By Nicky Beer
At first, I can't name the bird falling deliberately
from the tree's high crooks: a grey flash, tipped with carmine.
Lit on a fencepost, its wings smolder.
It might smell of ginger.
Bird, your life would terrify me.
Bones full of air, belly full of hunger,
the underbrush dense with murders.
Death is a twist, a pinfeather lost,
a stumble over a slowing pebble. This is not a life
of flight, but flight from. Perhaps you don't suppose
that there's any other way, which is itself
a kind of mercy. Perhaps you don't suppose.
Your heart's the size of a small clod and,
so I've heard, egg-shaped. I learned
to measure my own by the scale of my fist,
and my height from the distance
between the forefingers at the ends of my spread arms.
Physical logic is contrast,
ratio, degree. We know desire
by the scarcest shades on our skin:
brief flushes, bitten lips.
How could we sort anything at all
without rarity? There are acres more night
than moon, hours more sleep than dream.
Bird, when you are half-alive
in the jaws of our cats, a yellow ribbon
of innards dragging on the dirt,
remember that we dreamed our radiant dead
would become more like you,
as though the progeny of some impossible
lust between one of ours and one of yours.
Incomprehensible thing, drenched in the color
of something we call joy,
stuffed with something that we call song,
you are always first
We had a pretty low key Sunday since we weren't sure what the weather was planning. After lunch (grilled cheese with fake bacon), we went to Great Falls, where were were expecting the Potomac River to be high after the storms of last week; to our surprise, the C&O Canal was pretty high, even where a 100-year-old oak had come down during the storm and collapsed over the wall of a canal lock, but the river was quite low, so much that we could see the drains the park service put around Olmsted Island to protect it from flooding. We saw a snake, a toad, three skinks, a heron, a turtle, several geese, some buterflies, a few spiders, and many dragonflies, and we left before it started to rain.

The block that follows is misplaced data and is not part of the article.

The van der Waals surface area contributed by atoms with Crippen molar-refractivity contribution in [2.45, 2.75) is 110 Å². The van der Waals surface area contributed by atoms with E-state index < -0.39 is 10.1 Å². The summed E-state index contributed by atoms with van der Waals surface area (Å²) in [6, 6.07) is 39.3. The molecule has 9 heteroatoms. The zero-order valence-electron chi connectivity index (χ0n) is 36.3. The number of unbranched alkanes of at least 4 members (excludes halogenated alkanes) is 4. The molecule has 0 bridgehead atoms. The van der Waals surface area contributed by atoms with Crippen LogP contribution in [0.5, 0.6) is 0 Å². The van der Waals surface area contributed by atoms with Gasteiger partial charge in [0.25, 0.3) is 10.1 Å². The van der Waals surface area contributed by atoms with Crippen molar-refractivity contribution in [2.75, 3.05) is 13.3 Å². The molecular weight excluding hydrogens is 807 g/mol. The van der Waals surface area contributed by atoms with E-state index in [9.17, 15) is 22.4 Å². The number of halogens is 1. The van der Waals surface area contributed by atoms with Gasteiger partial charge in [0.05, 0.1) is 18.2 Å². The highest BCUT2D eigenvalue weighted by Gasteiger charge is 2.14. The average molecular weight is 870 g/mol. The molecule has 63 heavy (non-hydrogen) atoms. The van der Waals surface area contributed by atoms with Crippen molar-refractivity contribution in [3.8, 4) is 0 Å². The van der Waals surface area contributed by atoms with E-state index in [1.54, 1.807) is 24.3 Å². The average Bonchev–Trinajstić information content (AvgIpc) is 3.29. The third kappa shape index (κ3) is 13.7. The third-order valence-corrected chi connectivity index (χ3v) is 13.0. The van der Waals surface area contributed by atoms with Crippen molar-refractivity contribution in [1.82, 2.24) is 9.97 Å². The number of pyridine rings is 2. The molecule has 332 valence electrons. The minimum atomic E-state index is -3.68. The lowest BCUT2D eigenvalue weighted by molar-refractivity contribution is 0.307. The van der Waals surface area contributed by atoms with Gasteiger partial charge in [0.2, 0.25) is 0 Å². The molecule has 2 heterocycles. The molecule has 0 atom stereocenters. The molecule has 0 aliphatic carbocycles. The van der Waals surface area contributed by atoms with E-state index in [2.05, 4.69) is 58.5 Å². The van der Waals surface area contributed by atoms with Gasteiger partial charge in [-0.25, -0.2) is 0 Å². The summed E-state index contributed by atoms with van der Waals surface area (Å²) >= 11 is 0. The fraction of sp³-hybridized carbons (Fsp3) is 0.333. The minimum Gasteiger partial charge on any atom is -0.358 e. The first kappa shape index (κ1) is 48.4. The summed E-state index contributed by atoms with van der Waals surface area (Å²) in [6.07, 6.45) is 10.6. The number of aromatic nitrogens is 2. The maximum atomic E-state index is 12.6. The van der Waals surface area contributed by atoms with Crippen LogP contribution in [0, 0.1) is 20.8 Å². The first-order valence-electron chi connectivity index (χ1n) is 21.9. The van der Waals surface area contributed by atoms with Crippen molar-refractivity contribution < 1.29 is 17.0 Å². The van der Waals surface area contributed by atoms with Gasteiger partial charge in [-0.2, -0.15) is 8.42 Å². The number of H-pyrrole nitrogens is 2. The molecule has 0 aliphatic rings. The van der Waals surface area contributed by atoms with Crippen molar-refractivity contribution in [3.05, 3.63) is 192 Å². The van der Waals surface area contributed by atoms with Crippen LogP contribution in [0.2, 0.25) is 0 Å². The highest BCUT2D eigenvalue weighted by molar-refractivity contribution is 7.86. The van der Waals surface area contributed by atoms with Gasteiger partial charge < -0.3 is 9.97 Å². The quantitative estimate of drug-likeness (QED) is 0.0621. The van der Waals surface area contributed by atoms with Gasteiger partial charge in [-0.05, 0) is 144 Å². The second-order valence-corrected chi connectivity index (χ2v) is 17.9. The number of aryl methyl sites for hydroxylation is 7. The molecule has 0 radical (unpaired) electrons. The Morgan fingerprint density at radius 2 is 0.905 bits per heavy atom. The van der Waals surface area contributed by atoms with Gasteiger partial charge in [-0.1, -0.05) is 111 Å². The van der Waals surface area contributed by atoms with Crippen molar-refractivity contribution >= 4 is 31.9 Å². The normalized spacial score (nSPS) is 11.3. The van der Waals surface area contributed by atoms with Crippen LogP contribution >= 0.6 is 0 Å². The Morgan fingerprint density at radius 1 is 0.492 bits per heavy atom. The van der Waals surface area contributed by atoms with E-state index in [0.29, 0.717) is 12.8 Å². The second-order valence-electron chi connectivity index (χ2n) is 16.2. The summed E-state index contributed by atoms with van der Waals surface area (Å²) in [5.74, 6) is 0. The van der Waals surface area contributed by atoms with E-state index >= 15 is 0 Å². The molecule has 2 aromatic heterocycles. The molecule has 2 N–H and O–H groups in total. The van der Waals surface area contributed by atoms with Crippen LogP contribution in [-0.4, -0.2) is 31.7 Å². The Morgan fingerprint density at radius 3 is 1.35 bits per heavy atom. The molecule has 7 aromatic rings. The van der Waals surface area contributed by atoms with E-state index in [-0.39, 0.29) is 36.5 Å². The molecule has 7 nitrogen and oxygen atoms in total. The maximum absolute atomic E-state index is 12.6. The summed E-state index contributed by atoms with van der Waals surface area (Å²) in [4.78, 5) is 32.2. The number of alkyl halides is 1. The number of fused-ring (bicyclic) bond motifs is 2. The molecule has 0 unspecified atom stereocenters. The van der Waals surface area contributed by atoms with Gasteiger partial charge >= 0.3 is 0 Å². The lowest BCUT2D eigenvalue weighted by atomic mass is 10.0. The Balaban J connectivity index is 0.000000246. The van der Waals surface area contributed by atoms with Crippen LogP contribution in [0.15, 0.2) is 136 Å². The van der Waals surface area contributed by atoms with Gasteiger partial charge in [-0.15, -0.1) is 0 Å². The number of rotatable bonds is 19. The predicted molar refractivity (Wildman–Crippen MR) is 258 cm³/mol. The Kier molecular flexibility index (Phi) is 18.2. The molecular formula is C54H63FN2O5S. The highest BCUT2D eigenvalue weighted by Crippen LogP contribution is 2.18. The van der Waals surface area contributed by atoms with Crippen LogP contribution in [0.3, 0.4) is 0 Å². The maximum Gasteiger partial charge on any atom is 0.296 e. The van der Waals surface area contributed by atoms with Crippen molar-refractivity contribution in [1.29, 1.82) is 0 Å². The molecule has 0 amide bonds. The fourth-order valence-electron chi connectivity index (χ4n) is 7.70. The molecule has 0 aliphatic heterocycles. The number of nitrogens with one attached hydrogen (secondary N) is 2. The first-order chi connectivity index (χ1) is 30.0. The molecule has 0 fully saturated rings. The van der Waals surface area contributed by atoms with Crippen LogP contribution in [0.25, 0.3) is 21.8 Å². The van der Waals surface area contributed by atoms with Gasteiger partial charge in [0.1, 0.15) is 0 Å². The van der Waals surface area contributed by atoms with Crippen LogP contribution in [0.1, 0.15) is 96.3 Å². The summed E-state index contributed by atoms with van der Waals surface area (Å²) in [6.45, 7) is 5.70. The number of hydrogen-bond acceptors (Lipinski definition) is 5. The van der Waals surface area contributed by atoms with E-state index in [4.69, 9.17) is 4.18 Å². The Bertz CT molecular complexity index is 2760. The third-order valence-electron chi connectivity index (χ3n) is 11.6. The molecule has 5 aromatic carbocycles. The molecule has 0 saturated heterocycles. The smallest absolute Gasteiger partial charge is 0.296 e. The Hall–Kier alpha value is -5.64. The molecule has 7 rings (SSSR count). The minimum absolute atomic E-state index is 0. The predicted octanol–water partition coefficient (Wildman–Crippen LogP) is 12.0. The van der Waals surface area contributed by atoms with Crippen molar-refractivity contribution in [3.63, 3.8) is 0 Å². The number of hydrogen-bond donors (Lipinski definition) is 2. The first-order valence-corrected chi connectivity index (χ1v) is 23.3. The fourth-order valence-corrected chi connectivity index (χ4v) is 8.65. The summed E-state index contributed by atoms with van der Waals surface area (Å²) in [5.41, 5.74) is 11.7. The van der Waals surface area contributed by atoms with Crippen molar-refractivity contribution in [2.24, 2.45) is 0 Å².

We stopped at the Bethesda Co-op on the way home for Lughnasadh necessities like fresh bread, corn, potatoes, and wine, then had loaded baked potatoes with the rest for dinner before Adam went with a friend's family to see Inception. The rest of us watched an older corporate espionage thriller, Duplicity, which has very good acting, good chemistry between Julia Roberts and Clive Owen, lots of entertaining locations, and a hopelessly convoluted, back-and-forth-in-time plot that requires way, way too much explanation at the end, which puts a damper on the fun but doesn't really ruin the movie. I forgave a lot because I like that it's a product to appeal to male vanity that's at the heart of the scam; so often movies about corporate evils focus on devils wearing Prada and the women who dress like them.